Join Date: Oct 2007
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Sunk costs and boat purchasing
This is an interesting concept of the sunk-cost fallacy.
Contemporary Cognitive Therapy: Theory, Research, and Practice - Google Books
Applying this concept to boat buying may lead one to follow a purchasing process that is a little different from normal.
For example. Lets say you just had your potential boat surveyed and it was noted that the keel boats for a flanged iron keel had not been checked in 25 years.
If you were to buy the boat one of the first things you might do it to extract a couple bolts to check or replace them.
So typically someone would buy the boat do the work and have to just suck it up if the bolts had to be replaced.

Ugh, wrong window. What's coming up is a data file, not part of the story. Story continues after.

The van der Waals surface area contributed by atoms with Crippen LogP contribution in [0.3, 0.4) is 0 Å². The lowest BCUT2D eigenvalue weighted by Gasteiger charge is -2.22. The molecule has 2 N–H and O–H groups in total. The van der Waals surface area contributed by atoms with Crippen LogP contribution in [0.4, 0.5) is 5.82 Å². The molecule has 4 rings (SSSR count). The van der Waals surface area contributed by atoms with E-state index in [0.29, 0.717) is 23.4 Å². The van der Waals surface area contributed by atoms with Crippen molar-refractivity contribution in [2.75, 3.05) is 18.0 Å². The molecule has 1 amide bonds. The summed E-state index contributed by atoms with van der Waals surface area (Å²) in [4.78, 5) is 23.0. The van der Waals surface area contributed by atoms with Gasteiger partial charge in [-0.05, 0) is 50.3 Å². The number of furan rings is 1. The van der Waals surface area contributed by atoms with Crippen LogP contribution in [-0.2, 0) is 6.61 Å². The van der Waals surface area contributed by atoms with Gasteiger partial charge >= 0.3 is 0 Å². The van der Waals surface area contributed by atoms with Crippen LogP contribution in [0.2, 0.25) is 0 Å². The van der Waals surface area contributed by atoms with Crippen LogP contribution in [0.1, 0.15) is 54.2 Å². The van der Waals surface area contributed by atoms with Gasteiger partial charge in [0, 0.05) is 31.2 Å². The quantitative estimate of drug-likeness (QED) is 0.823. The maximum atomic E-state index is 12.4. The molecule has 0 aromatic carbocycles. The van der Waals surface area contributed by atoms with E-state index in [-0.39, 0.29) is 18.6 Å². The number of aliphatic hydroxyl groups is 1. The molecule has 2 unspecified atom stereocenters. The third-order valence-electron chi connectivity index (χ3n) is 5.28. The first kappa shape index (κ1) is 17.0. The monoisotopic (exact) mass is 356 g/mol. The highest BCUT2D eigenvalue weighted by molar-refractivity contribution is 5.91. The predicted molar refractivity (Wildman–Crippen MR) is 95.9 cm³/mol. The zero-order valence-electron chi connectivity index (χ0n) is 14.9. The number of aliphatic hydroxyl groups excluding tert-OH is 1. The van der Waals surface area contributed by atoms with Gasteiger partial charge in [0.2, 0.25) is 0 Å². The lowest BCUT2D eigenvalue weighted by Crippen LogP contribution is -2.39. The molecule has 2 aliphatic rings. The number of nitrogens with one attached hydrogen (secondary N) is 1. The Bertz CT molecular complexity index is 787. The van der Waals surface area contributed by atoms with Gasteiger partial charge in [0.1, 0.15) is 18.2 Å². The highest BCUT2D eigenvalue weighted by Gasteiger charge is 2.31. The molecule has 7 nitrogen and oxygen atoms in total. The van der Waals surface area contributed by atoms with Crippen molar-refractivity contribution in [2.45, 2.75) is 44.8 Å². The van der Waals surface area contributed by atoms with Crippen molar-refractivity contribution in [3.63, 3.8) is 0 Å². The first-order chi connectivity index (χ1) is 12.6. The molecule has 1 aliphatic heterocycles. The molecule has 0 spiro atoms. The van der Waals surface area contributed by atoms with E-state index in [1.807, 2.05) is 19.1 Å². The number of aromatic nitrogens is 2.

What if you were to pay to have a couple bolts inspected before purchase.
The survey is already a sunk cost. If pay maybe $500 extra to check the bolts and they are bad then you still don't have a boat but maybe you can get some money from the PO or if you can't make a deal you are at least not committed to an expensive repair.
So my question is has anyone as part of the purchasing process gone beyond the standard survey and with the owners permission had other work done on the boat before purchase or talked the owner into doing exploratory work.
The lesson from the Icarus story is not about human failing.
It is a lesson about the limitations of wax as an adhesive.
If you have an engineering problem solve it.